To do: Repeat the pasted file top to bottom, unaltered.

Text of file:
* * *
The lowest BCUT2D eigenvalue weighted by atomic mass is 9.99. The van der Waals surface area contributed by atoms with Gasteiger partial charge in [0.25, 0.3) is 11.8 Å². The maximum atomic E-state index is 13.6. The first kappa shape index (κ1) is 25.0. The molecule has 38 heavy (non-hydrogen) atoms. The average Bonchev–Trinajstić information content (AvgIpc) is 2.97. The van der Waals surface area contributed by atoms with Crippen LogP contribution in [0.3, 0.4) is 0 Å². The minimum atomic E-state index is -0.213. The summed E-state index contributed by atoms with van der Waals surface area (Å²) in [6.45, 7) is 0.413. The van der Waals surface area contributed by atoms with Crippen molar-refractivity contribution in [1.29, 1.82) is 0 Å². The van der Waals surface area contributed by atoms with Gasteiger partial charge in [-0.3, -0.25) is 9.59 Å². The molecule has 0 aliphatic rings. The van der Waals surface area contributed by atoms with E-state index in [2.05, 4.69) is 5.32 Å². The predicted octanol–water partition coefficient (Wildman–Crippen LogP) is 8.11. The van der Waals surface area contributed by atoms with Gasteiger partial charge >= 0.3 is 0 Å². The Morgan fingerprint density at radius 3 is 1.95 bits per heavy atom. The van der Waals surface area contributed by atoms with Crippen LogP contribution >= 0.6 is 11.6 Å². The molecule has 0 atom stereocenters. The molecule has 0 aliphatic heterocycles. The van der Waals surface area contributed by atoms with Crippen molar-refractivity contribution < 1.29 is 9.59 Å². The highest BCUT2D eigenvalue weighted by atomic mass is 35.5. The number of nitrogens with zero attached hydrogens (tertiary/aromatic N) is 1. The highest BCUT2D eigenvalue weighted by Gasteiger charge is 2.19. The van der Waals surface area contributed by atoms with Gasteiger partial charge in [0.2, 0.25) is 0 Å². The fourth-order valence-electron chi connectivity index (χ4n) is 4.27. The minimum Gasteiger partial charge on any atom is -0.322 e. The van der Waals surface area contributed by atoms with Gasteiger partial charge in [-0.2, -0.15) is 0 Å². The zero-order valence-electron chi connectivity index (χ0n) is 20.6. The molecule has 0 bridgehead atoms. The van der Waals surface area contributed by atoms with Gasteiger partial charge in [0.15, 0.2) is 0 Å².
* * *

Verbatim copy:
The lowest BCUT2D eigenvalue weighted by atomic mass is 9.99. The van der Waals surface area contributed by atoms with Gasteiger partial charge in [0.25, 0.3) is 11.8 Å². The maximum atomic E-state index is 13.6. The first kappa shape index (κ1) is 25.0. The molecule has 38 heavy (non-hydrogen) atoms. The average Bonchev–Trinajstić information content (AvgIpc) is 2.97. The van der Waals surface area contributed by atoms with Crippen LogP contribution in [0.3, 0.4) is 0 Å². The minimum atomic E-state index is -0.213. The summed E-state index contributed by atoms with van der Waals surface area (Å²) in [6.45, 7) is 0.413. The van der Waals surface area contributed by atoms with Crippen molar-refractivity contribution in [1.29, 1.82) is 0 Å². The van der Waals surface area contributed by atoms with Gasteiger partial charge in [-0.3, -0.25) is 9.59 Å². The molecule has 0 aliphatic rings. The van der Waals surface area contributed by atoms with E-state index in [2.05, 4.69) is 5.32 Å². The predicted octanol–water partition coefficient (Wildman–Crippen LogP) is 8.11. The van der Waals surface area contributed by atoms with Gasteiger partial charge >= 0.3 is 0 Å². The Morgan fingerprint density at radius 3 is 1.95 bits per heavy atom. The van der Waals surface area contributed by atoms with Crippen LogP contribution >= 0.6 is 11.6 Å². The molecule has 0 atom stereocenters. The molecule has 0 aliphatic heterocycles. The van der Waals surface area contributed by atoms with Crippen molar-refractivity contribution < 1.29 is 9.59 Å². The highest BCUT2D eigenvalue weighted by atomic mass is 35.5. The number of nitrogens with zero attached hydrogens (tertiary/aromatic N) is 1. The highest BCUT2D eigenvalue weighted by Gasteiger charge is 2.19. The van der Waals surface area contributed by atoms with Gasteiger partial charge in [0.2, 0.25) is 0 Å². The fourth-order valence-electron chi connectivity index (χ4n) is 4.27. The minimum Gasteiger partial charge on any atom is -0.322 e. The van der Waals surface area contributed by atoms with Gasteiger partial charge in [-0.2, -0.15) is 0 Å². The zero-order valence-electron chi connectivity index (χ0n) is 20.6. The molecule has 0 bridgehead atoms. The van der Waals surface area contributed by atoms with Gasteiger partial charge in [0.15, 0.2) is 0 Å².